Announcing Snyk for .NET, Go and PHP

Aner Mazur's avatar Aner Mazur

The holiday season is around the corner, and we thought, why not give a modest gift of our own to Snyk’s growing community?

Snyk has always been committed to making it easy to use open-source code without compromising security. Today, we’re taking another leap forward and launching CLI support for .NET, Go and PHP!

The CLI gives you the flexibility to test your applications manually or at key steps in your CI process. It looks through your dependency tree to identify each dependency in use and its version, before testing them all. Source code management integrations will follow soon.

So, take a few minutes (it won’t take more), and secure your apps.

Quick Start

First, install or upgrade Snyk to the latest version and authenticate:

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npm install -g snyk
snyk auth

Snyk looks at the locally installed modules to resolve all dependencies, so you’d need to validate they’re already available.

For .NET, check to make sure that packages/(.NET) or obj/(.NET Core) folder has been populated via Visual Studio or dotnet restore

For Golang, check to make sure that vendor/ was populated via dep ensure or govendor sync. In addition, the GOPATH environment variable must be set correctly

For PHP, check to make sure that composer.lock file has been created by composer install

Then, browse to your project’s folder and test for vulnerabilities:

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snyk test 

That would result in displaying all detected vulnerabilities, for example:

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$ ✗ snyk test 
✗ Medium severity vulnerability found on Microsoft.AspNetCore.All@2.0.0
- desc: Open Redirect
- info: https://snyk.io/vuln/SNYK-DOTNET-MICROSOFTASPNETCOREALL-600122
- from: dotnetcore@1.0.0 > Microsoft.AspNetCore.All@2.0.0


✗ Medium severity vulnerability found on Microsoft.AspNetCore.Server.HttpSys@2.0.0
- desc: Denial of Service (DoS)
- info:              https://snyk.io/vuln/SNYK-DOTNET-MICROSOFTASPNETCORESERVERHTTPSYS-600125
- from: dotnetcore@1.0.0 > Microsoft.AspNetCore.All@2.0.0 > Microsoft.AspNetCore.Server.HttpSys@2.0.0

✗ High severity vulnerability found on System.Net.Http@4.3.0
- desc: Privilege Escalation
- info: https://snyk.io/vuln/SNYK-DOTNET-SYSTEMNETHTTP-60047
- from: dotnetcore@1.0.0 > System.Net.Http@4.3.0

To track a project for newly disclosed vulnerabilities through the Snyk UI, use the monitor command. You can use both snyk test and snyk monitor in your CI environments to bake security into your deployment pipeline.

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snyk monitor

Screenshot of a vulnerable PHP project in the Snyk dashboard

Securing Go

The Go ecosystem has a surprisingly large number of package managers but is starting to settle around the “official experiment” package manager dep, with an increasing number of projects adopting it. Still, a noticeable percentage of customers who volunteered to participate in our Go alpha requested support also for govendor. So, the Snyk CLI supports both mentioned package managers.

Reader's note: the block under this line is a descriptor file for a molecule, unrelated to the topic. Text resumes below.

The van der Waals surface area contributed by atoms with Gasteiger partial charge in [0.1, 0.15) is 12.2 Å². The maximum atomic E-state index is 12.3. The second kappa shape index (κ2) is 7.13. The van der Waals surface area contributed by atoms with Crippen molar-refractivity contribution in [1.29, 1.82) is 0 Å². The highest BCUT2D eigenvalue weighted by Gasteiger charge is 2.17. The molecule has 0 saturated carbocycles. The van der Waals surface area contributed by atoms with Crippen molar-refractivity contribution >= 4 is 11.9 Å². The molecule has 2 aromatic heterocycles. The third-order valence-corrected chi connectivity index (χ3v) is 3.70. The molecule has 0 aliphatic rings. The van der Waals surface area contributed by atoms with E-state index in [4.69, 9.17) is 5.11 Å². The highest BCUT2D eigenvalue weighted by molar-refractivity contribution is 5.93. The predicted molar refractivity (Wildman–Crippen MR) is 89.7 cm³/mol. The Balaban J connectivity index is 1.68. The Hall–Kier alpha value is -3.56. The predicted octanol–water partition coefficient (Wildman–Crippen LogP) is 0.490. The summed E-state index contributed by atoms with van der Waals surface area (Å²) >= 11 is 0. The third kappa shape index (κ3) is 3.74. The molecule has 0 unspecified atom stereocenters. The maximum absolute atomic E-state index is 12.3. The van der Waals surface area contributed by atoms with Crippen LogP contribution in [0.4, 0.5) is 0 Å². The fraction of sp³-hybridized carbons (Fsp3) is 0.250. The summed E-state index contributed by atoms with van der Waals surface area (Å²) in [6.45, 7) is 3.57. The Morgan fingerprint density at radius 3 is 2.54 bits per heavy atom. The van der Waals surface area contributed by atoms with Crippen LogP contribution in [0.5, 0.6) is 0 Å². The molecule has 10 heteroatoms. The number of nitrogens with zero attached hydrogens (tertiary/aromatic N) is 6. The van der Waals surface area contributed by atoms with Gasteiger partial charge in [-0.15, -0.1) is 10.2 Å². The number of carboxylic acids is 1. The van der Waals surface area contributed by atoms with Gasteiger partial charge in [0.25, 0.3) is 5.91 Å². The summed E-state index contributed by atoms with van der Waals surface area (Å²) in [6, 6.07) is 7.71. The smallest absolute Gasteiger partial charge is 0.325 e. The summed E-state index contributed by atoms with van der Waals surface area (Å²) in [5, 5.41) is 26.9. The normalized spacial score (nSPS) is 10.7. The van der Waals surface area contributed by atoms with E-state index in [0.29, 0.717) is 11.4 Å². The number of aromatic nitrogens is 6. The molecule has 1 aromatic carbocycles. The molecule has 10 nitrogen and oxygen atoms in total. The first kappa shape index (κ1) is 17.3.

The Snyk CLI will examine all your imports—direct and transient—matching them with the locked versions saved in your Gopkg.lock or vendor/vendor.json.

Stay tuned for a few follow-up posts dedicated for Golang, sharing what we learned about the Go packages ecosystem and the various challenges we faced during the development of the Go support in Snyk.

Securing .NET

We scan .NET and .NET Core projects, examining NuGet dependencies for known vulnerabilities. We process packages.config files for .NET projects, and obj/project.assets.json files for .NET Core projects.

We also support .sln files to automate your open source security across all projects in a solution.

Interestingly, as we were developing our .NET support, we were surprised to discover the high importance of scanning .NET for open source vulnerabilities, as the default .NET Core v2 application depends on Microsoft.AspNetCore.All/2.0.0 which introduces over 10 vulnerabilities! So check your projects today.

Securing PHP

Snyk supports testing and monitoring PHP projects that have their dependencies managed by composer. We scan PHP projects by examining your composer.lock file to compare the specific versions of every direct and deep dependency in your project against our Composer vulnerability database.

Try it out!

We’ve been working hard on this launch, gathering feedback from our alpha users and making refinements along the way. We’re thrilled to now open the CLI up to everyone.

As always, Snyk is free for open-source use—no matter how many open-source projects you have. Open-source is a huge boon for development, and we’re happy to play our part in making it as secure as possible.

If you have any feedback, please let us know. We’re always eager to make Snyk even better. Likewise, if there are any languages or package managers that you would like Snyk to support, let us know which ones. Not only does it help us prioritize, but we love being able to give early access to developers eager to test and provide feedback.

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January 03, 2018

The Snyk API gives you access to all the issues associated with a given project. In this post, you'll learn how to use the API to fetch the organisations you have access to, the projects for a given organisation, and all the issues for a given project.

Staying Secure on Heroku with the Snyk Add-On

December 12, 2017

The Snyk Heroku Addon is now out of beta, providing deep integration with your Heroku workflow. In this post, we'll walk through how to get started using the new add-on to keep your Heroku applications free of known vulnerable dependecies.

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